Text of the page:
"I have enough. I will keep striving, because to strive is an essential part of being human, but I am not going to strive for more."
I've been thinking and blogging (not necessarily in that order) about economics, distributism and related topics for a while now. In the back of my mind a crazy little idea has been taking shape, influenced by guys like E.F. Schumacher and G.K. Chesterton. I'm calling it "The Enough Movement," and in the relatively near future I'm hoping to put it together in some sort of coherent, comprehensive-ish form. Maybe a manifesto on ChangeThis. For now, I'll just post a few bits and pieces here and there.
This Enough idea is fundamentally about three things: contentment, gratitude and generosity. It's about doing what you can, producing a manageable amount - enough for me/my family and some to share, either by selling at a fair price or giving it away, so that others can have enough too. It's about having good priorities.
As I previously mentioned, I don't want to be rich - I want to be happy, and from what I've seen, riches tend to decrease happiness, not increase it.
The funny thing is, I'm not sure I'd really want to be part of this "Enough Movement." On some level, I still associate more with better, more with happier. Previous posts notwithstanding, I sort of do want to be rich. Also, I've got a family to provide for, and I still think they'll be happier if I can give them more (and I'll be happier too). So I'm still working this out, in my own head and my own life. I think I'd like to take some sort of vow of poverty, if I could do so without subjecting my family to it... but maybe that's just a convenient excuse for not doing it. Who knows?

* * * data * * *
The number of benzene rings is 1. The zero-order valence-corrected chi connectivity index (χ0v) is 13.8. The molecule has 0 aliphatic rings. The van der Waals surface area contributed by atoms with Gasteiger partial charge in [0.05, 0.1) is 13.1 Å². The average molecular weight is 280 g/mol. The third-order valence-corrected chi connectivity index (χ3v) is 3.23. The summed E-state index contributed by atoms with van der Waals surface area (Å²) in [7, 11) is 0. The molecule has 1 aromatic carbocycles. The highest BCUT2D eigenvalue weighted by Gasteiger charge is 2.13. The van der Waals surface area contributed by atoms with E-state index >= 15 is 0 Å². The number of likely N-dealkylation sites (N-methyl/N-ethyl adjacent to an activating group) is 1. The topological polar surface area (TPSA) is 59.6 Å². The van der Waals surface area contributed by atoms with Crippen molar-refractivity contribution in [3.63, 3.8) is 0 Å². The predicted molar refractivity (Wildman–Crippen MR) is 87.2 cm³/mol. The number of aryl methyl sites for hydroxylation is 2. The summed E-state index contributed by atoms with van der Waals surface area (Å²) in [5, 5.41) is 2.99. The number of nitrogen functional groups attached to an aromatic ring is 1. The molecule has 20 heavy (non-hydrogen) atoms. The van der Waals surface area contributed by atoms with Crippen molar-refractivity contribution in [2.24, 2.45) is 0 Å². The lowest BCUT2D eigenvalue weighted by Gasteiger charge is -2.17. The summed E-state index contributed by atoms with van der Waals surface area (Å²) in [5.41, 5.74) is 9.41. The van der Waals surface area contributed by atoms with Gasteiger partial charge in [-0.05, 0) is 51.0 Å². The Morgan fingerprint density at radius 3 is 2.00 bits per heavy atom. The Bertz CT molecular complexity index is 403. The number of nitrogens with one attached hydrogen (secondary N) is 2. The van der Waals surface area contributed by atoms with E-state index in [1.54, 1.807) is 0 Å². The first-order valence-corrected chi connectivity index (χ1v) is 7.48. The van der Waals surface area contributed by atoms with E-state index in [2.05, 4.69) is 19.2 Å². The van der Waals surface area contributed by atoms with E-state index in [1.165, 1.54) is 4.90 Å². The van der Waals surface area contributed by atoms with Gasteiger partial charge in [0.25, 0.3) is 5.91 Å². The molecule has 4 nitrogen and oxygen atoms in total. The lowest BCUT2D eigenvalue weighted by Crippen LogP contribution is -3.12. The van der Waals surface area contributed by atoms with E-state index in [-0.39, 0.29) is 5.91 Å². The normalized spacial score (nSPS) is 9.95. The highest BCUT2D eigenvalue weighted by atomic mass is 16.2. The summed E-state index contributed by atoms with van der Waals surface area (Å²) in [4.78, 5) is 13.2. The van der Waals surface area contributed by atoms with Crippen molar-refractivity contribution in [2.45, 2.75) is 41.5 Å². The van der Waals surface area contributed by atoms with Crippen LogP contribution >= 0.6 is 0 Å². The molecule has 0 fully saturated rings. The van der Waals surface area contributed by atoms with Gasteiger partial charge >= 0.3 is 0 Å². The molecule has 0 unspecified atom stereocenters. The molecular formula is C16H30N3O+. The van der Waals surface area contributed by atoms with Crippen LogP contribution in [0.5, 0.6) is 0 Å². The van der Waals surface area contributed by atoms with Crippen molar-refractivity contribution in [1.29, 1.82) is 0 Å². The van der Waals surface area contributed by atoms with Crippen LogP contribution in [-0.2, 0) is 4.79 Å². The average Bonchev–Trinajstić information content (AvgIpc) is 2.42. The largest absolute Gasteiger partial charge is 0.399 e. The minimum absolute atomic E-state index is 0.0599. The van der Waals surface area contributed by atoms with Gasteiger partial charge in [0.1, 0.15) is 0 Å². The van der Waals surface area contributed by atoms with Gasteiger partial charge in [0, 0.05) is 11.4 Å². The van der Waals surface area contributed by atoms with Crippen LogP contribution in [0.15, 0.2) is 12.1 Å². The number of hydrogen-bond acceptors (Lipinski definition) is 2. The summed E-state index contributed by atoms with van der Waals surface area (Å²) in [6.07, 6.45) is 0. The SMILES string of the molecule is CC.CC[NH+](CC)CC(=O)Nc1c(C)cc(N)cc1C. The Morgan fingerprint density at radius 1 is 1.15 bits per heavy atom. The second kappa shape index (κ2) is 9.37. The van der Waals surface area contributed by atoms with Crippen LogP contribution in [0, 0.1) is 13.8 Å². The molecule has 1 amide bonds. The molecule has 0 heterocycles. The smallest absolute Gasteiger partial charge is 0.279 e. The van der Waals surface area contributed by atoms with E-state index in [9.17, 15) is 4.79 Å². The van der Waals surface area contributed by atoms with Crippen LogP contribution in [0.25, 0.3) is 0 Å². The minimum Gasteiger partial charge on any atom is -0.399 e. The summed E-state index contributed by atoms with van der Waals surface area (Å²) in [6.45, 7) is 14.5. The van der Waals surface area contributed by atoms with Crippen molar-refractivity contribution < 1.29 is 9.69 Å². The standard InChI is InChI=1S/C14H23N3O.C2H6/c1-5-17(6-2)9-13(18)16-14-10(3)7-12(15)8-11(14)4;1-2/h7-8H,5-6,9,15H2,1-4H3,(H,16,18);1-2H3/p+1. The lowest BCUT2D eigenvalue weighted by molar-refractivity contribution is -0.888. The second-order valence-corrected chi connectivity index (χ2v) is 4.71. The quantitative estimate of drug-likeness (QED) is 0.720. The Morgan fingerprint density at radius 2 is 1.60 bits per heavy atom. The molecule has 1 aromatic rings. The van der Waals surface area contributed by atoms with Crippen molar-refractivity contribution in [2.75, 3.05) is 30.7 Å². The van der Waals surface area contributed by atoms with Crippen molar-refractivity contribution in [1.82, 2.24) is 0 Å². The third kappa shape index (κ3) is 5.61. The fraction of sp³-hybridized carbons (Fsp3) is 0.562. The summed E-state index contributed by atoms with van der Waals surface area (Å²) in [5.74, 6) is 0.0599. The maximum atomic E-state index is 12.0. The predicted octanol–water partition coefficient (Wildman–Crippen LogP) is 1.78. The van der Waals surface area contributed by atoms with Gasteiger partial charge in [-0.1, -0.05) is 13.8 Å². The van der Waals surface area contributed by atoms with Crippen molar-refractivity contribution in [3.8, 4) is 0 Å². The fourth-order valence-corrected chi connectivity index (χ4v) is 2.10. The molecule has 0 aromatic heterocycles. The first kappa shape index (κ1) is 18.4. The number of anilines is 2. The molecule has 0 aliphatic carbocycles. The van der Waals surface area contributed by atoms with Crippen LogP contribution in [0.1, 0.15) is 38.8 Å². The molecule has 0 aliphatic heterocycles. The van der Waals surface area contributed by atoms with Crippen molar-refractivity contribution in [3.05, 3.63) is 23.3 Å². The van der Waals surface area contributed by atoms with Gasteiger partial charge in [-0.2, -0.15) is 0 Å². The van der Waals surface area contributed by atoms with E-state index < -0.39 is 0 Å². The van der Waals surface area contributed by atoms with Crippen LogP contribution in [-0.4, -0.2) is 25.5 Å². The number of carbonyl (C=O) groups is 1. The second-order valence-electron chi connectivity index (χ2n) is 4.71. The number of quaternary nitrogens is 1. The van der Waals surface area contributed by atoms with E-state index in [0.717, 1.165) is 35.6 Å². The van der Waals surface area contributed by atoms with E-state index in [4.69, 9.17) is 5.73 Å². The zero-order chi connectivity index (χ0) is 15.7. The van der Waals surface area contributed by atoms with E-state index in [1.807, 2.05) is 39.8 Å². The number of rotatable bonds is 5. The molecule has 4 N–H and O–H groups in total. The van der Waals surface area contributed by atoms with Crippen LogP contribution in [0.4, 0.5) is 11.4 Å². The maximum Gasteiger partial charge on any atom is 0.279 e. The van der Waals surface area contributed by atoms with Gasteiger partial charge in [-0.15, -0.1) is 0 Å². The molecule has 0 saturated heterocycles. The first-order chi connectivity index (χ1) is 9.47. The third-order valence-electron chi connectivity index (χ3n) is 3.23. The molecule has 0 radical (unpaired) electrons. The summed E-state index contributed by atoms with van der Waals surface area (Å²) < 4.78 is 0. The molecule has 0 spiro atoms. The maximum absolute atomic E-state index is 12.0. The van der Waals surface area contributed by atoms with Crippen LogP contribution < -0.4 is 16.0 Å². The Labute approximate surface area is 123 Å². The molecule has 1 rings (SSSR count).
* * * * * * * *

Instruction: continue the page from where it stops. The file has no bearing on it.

Schumacher wrote "The aim should be to obtain the maximum well being with the minimum consumption." I suspect the link between well being and consumption is indeed inversely proportional (after a point).
He also wrote "the essence of civilization [is] not in a multiplication of wants but in the purification of character," and he bemoans the way "our fathers luxuries become our necessities."
So, I'm wondering - what am I going to do about it. We'll see.